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Art Services: Fine Art Planning

Patron in a art gallery

A fine art collection can be a source of great personal enjoyment and pride for both you and your family. Because of its significant financial value, fine art can also create estate planning and legacy opportunities — as well as challenges — that are essential to consider. The Bank of America Private Bank Art Services group and our wealth strategists can help create planning solutions that are personally satisfying, tax efficient and sensitive to the varied interests of you and your family members.

Regardless of your collection’s value, it is important to determine what you would like to see happen to your artwork beyond your lifetime. Yet after investing time, effort and financial resources to establish an art collection, it can be challenging to consider the future disposition of what you have acquired. Art is intensely personal, and estate planning involving art can be a much more emotional process than when you are dealing with stocks and bonds.

If you do not specify your wishes as part of your estate plan, it is possible your collection could be sold off at your death — a potentially expensive option that can shortchange your heirs and deprive you of the opportunity to determine what will happen to your cherished holdings. As the following profiles illustrate, the Art Services group can help you understand the various planning options available to you, including:

  • Gifting to family members, either directly or indirectly
  • Donating the art to a charitable institution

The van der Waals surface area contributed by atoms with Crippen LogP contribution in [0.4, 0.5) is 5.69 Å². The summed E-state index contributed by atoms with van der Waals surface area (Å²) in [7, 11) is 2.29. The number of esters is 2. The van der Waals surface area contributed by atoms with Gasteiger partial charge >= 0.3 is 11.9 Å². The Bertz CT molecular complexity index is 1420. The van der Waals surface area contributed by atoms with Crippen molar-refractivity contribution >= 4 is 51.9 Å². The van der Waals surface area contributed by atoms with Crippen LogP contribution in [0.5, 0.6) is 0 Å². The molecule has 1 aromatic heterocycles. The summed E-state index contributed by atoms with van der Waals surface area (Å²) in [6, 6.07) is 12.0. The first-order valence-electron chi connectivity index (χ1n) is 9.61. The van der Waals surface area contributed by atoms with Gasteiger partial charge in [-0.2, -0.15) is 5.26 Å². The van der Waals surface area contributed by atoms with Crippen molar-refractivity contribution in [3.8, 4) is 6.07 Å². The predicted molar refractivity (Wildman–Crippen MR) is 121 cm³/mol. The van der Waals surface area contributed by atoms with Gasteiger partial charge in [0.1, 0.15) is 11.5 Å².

• Creating a permanent museum


Incorporating art — and minimizing conflict — in an estate plan

Our client had collected several significant and valuable pieces of contemporary art. She had assumed that, upon her death, her three daughters would divide the collection among themselves. However, one daughter was an avid collector and interested in inheriting particular pieces, while the other daughters would have preferred to sell the collection and receive a cash inheritance, creating a potential source of conflict among the sisters.

Solution: The Art Services group suggested an expert appraisal of the individual pieces. The total value of the seven pieces was $30 million, but pieces of interest to the young collector were worth significantly more than the others. After discussing the situation with a Bank of America Private Bank wealth strategist and her attorney, the mother modified her estate plan to designate the specific pieces that each daughter would receive. The plan specified that the daughter collector would inherit the pieces she desired. But in the interest of fairness, the other two daughters would receive an additional $1 million each in financial assets, balancing the value of the inheritances.


Keeping a collection in the family in perpetuity

Our client had moved his modern art collection from his primary residence to his family’s vacation home so the entire family could enjoy it. The client wanted his family to retain possession of the collection in the home as a source of pride and inspiration for decades to come, but wondered which structure would be most effective for transferring ownership of the collection to the next generation.

Solution: The client wished to keep his collection together and had already decided against giving individual paintings or interests in specific pieces to family members. Instead, the client’s Bank of America Private Bank wealth strategist suggested placing the $80 million collection in a limited liability company (LLC). Transferring ownership of the collection to the next generation was simplified by leaving interests in the LLC to designated family members. Any future decisions to sell art would be subject to discussion and then voted on by family members owning shares. Similarly, decisions about whether to reinvest in other art or distribute proceeds from any sale would require broad agreement among the LLC’s owners. With this plan in place, the client was confident that his collection was far more likely to remain intact and that any major changes would be carefully considered from multiple perspectives.